As we enter the season of Lent, people of Christian faith all over the world begin the relentless journey to the cross. On the edge of his ordeal, Jesus takes his closest friends, his inner circle, his cronies, the guys with whom he went fishing – Peter, James and John – to the summit of the range, where they looked out on the enormous, dangerous plain of suffering and death into which they would descend.

Luke records: “While he was praying, the appearance of his face changed, and his clothing became dazzling white.” (Luke 9: 29) Jesus was transfigured by the glory of God.

I have been searching for weeks for just the right way to describe that kind of glory. What does it look like in your own experience? I had planned to use the movie, “Glory,” and I still commend it to you. If you can watch that movie, with its haunting music by the Harlem Boy’s Choir and not have a lump in your throat, I’m not sure you have any red blood in your veins.

A few years ago I was invited to lead what proved to me to be a memorable men’s retreat. To get one of the sessions started, I invited the men to share a fact about themselves that had nothing to do with their career. I expected it to be a rather simple, get-acquainted sort of exercise which would take a few minutes and then we’d get on to the Bible study I had planned. But I underestimated both the movement of the Spirit and the freedom and openness of this particular group of men.

One shared a physical condition which has changed the way he lives. One described his continual feelings of insecurity and self-doubt. In contrast, another talked about his self-confidence and about how it gets in the way of real friendships. One shared his struggle as a parent.

One was obviously the group comic who always used humor to deflect attention away from himself. He used his humor pretty effectively, but finally I called him by name and said, “Is there something you’d like to share with us?” For the first time, he told them about how his father had died when he was three, how he had grown up being strong and independent, and how hard it is for him to open himself to other people.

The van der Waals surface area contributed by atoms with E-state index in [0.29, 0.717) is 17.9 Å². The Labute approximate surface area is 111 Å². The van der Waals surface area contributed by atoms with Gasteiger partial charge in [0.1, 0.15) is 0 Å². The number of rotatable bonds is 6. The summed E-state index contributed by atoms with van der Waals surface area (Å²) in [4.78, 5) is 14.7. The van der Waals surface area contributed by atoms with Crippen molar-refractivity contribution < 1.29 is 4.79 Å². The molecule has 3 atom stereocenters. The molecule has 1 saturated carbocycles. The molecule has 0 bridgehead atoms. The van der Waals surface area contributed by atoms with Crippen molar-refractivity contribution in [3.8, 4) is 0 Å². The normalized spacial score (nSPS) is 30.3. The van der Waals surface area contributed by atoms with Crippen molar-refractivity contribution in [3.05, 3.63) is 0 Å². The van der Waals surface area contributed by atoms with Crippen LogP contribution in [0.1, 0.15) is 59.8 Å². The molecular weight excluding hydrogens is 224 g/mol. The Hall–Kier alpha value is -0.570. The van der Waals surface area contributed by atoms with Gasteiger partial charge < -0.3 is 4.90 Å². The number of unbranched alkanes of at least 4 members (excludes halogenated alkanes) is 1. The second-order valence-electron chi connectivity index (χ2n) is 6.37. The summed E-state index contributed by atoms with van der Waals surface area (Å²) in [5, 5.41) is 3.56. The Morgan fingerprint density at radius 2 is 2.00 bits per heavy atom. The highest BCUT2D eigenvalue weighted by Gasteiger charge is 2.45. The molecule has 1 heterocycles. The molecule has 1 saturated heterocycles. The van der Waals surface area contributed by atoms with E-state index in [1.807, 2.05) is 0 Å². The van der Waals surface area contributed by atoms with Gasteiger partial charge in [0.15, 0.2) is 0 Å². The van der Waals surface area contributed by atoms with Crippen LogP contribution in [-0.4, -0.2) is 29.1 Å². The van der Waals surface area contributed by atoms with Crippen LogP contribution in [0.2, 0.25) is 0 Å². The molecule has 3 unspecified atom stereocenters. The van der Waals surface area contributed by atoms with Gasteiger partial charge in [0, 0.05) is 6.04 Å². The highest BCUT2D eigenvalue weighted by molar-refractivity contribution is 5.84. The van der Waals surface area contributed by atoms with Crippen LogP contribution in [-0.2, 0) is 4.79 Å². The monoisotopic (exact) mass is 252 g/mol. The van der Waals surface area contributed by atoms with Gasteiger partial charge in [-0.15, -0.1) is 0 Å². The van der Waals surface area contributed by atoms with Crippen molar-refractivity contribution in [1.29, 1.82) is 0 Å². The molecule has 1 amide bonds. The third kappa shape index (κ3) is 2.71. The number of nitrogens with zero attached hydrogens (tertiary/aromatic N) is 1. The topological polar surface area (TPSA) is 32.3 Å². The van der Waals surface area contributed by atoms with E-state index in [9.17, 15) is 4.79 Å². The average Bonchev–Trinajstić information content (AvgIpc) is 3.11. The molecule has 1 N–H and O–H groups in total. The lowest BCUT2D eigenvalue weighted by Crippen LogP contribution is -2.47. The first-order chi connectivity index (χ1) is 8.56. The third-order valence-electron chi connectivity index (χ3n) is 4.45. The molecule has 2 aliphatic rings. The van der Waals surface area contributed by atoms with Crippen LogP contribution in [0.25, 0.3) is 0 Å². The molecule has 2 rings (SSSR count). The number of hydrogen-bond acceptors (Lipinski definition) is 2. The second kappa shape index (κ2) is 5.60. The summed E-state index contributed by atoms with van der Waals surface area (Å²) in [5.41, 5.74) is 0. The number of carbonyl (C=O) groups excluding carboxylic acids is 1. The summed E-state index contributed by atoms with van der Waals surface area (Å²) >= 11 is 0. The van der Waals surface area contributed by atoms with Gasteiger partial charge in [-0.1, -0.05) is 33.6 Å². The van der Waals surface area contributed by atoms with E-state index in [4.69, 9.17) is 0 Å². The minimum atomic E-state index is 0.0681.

The common thing among us was that they were all burdens we were carrying. But as we shared them, the countenance of their faces began to change. It was as if the whole room was full of light. The problems won’t go away; we will have to deal with all of them, but we will deal with them differently than we would have dealt with them before. Something of the transfiguring presence of God’s glory was taking the very thing which weighted us down to lift us up; the heaviness which burdened our souls was the place where God’s strength could reach. It was the weight of glory.

It was good. And it would have been nice to stay. And that’s what Peter wanted to do. “Master, it is good for us to be here; let us make three dwellings, one for you, one for Elijah, one for Moses.”

Well, if there was anything irrelevant at the time, it was suggesting a building program. Luke said that Peter didn’t know what he was saying. But as soon as Peter said that, the clouds closed in around the mountain. A voice came from the cloud saying, “This is my Son, my Chosen, listen to him.” As if to say, “Don’t listen to Peter, but listen to the One who comes down off the mountain and makes his way through the enormous, dangerous plain which leads to the cross.”

The way of Jesus is God’s chosen way to glory. The weight of glory is the burden of self-giving love. The only path to glory is the way of the cross.

I have good news for someone reading these words, someone who is bearing a huge weight, someone who is struggling with a heavy burden, someone who, like Paul, feels loaded down with the sheer weight of your affliction. The very place where you feel most crushed, is probably the place where God’s glory can happen for you.

Luke says that the vision faded, and they were left with Jesus. And that was enough. And it was! And it is!

Dr. Fred Andrea is the pastor of Aiken’s First Baptist Church.